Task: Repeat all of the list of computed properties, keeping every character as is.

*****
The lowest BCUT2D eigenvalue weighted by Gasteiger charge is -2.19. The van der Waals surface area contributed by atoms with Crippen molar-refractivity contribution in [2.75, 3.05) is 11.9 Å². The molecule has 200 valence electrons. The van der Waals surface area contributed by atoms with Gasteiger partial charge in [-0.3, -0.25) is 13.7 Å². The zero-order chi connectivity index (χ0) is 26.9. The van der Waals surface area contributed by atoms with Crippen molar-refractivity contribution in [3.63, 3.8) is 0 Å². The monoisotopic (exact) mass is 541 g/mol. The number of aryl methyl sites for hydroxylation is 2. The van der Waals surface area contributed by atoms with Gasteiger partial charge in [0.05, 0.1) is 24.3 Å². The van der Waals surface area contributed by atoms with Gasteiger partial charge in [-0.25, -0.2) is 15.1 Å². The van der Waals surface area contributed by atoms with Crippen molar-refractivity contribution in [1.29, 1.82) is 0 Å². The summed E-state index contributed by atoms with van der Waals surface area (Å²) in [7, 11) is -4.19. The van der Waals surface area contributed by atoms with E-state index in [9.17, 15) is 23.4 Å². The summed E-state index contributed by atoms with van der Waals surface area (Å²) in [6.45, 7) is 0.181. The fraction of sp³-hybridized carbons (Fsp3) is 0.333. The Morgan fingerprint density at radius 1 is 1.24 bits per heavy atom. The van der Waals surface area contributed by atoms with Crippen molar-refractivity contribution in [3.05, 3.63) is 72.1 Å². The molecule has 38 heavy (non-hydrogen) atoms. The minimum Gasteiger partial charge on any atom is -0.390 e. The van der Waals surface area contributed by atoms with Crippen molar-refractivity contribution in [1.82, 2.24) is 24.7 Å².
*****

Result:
The lowest BCUT2D eigenvalue weighted by Gasteiger charge is -2.19. The van der Waals surface area contributed by atoms with Crippen molar-refractivity contribution in [2.75, 3.05) is 11.9 Å². The molecule has 200 valence electrons. The van der Waals surface area contributed by atoms with Gasteiger partial charge in [-0.3, -0.25) is 13.7 Å². The zero-order chi connectivity index (χ0) is 26.9. The van der Waals surface area contributed by atoms with Crippen molar-refractivity contribution in [3.63, 3.8) is 0 Å². The monoisotopic (exact) mass is 541 g/mol. The number of aryl methyl sites for hydroxylation is 2. The van der Waals surface area contributed by atoms with Gasteiger partial charge in [0.05, 0.1) is 24.3 Å². The van der Waals surface area contributed by atoms with Gasteiger partial charge in [-0.25, -0.2) is 15.1 Å². The van der Waals surface area contributed by atoms with Crippen molar-refractivity contribution in [1.29, 1.82) is 0 Å². The summed E-state index contributed by atoms with van der Waals surface area (Å²) in [7, 11) is -4.19. The van der Waals surface area contributed by atoms with E-state index in [9.17, 15) is 23.4 Å². The summed E-state index contributed by atoms with van der Waals surface area (Å²) in [6.45, 7) is 0.181. The fraction of sp³-hybridized carbons (Fsp3) is 0.333. The Morgan fingerprint density at radius 1 is 1.24 bits per heavy atom. The van der Waals surface area contributed by atoms with Crippen molar-refractivity contribution in [3.05, 3.63) is 72.1 Å². The molecule has 38 heavy (non-hydrogen) atoms. The minimum Gasteiger partial charge on any atom is -0.390 e. The van der Waals surface area contributed by atoms with Crippen molar-refractivity contribution in [1.82, 2.24) is 24.7 Å².